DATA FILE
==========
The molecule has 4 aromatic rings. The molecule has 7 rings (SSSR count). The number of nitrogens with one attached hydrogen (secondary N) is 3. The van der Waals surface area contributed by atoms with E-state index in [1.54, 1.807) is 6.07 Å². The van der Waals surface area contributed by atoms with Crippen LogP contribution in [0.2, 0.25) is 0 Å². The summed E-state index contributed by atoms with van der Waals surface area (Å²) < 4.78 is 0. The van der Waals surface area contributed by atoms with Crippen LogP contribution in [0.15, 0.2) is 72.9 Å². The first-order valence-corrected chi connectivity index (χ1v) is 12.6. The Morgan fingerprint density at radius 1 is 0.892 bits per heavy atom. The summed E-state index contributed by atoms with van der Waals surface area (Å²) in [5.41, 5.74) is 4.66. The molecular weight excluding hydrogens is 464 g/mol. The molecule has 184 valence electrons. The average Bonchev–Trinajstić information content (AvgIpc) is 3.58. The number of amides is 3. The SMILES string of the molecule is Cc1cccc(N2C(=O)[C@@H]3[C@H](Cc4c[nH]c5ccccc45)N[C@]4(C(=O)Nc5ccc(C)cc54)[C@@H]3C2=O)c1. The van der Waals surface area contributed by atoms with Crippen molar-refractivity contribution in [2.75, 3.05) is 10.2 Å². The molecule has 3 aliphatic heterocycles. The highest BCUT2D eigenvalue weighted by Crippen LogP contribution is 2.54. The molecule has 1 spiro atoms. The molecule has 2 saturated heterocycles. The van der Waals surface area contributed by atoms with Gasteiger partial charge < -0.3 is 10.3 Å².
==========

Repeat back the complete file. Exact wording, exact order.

The molecule has 4 aromatic rings. The molecule has 7 rings (SSSR count). The number of nitrogens with one attached hydrogen (secondary N) is 3. The van der Waals surface area contributed by atoms with E-state index in [1.54, 1.807) is 6.07 Å². The van der Waals surface area contributed by atoms with Crippen LogP contribution in [0.2, 0.25) is 0 Å². The summed E-state index contributed by atoms with van der Waals surface area (Å²) < 4.78 is 0. The van der Waals surface area contributed by atoms with Crippen LogP contribution in [0.15, 0.2) is 72.9 Å². The first-order valence-corrected chi connectivity index (χ1v) is 12.6. The Morgan fingerprint density at radius 1 is 0.892 bits per heavy atom. The summed E-state index contributed by atoms with van der Waals surface area (Å²) in [5.41, 5.74) is 4.66. The molecular weight excluding hydrogens is 464 g/mol. The molecule has 184 valence electrons. The average Bonchev–Trinajstić information content (AvgIpc) is 3.58. The number of amides is 3. The SMILES string of the molecule is Cc1cccc(N2C(=O)[C@@H]3[C@H](Cc4c[nH]c5ccccc45)N[C@]4(C(=O)Nc5ccc(C)cc54)[C@@H]3C2=O)c1. The van der Waals surface area contributed by atoms with Crippen molar-refractivity contribution in [2.75, 3.05) is 10.2 Å². The molecule has 3 aliphatic heterocycles. The highest BCUT2D eigenvalue weighted by Crippen LogP contribution is 2.54. The molecule has 1 spiro atoms. The molecule has 2 saturated heterocycles. The van der Waals surface area contributed by atoms with Gasteiger partial charge < -0.3 is 10.3 Å².